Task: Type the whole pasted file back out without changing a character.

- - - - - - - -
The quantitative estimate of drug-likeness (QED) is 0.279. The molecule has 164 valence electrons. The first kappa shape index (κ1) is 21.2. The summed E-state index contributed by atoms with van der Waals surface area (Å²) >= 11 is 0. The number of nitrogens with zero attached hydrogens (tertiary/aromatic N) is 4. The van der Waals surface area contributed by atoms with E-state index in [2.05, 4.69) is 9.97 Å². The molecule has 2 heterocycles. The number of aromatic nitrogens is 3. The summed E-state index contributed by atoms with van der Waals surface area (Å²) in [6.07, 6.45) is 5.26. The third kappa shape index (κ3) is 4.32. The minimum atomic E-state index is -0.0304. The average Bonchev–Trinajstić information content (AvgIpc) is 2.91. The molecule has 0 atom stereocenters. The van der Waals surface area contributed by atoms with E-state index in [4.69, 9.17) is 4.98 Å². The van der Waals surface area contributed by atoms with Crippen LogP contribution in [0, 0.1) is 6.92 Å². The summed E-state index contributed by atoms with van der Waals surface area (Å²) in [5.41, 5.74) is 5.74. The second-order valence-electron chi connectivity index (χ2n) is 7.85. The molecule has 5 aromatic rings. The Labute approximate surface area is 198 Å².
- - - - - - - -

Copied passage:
The quantitative estimate of drug-likeness (QED) is 0.279. The molecule has 164 valence electrons. The first kappa shape index (κ1) is 21.2. The summed E-state index contributed by atoms with van der Waals surface area (Å²) >= 11 is 0. The number of nitrogens with zero attached hydrogens (tertiary/aromatic N) is 4. The van der Waals surface area contributed by atoms with E-state index in [2.05, 4.69) is 9.97 Å². The molecule has 2 heterocycles. The number of aromatic nitrogens is 3. The summed E-state index contributed by atoms with van der Waals surface area (Å²) in [6.07, 6.45) is 5.26. The third kappa shape index (κ3) is 4.32. The minimum atomic E-state index is -0.0304. The average Bonchev–Trinajstić information content (AvgIpc) is 2.91. The molecule has 0 atom stereocenters. The van der Waals surface area contributed by atoms with E-state index in [4.69, 9.17) is 4.98 Å². The van der Waals surface area contributed by atoms with Crippen LogP contribution in [0, 0.1) is 6.92 Å². The summed E-state index contributed by atoms with van der Waals surface area (Å²) in [5.41, 5.74) is 5.74. The second-order valence-electron chi connectivity index (χ2n) is 7.85. The molecule has 5 aromatic rings. The Labute approximate surface area is 198 Å².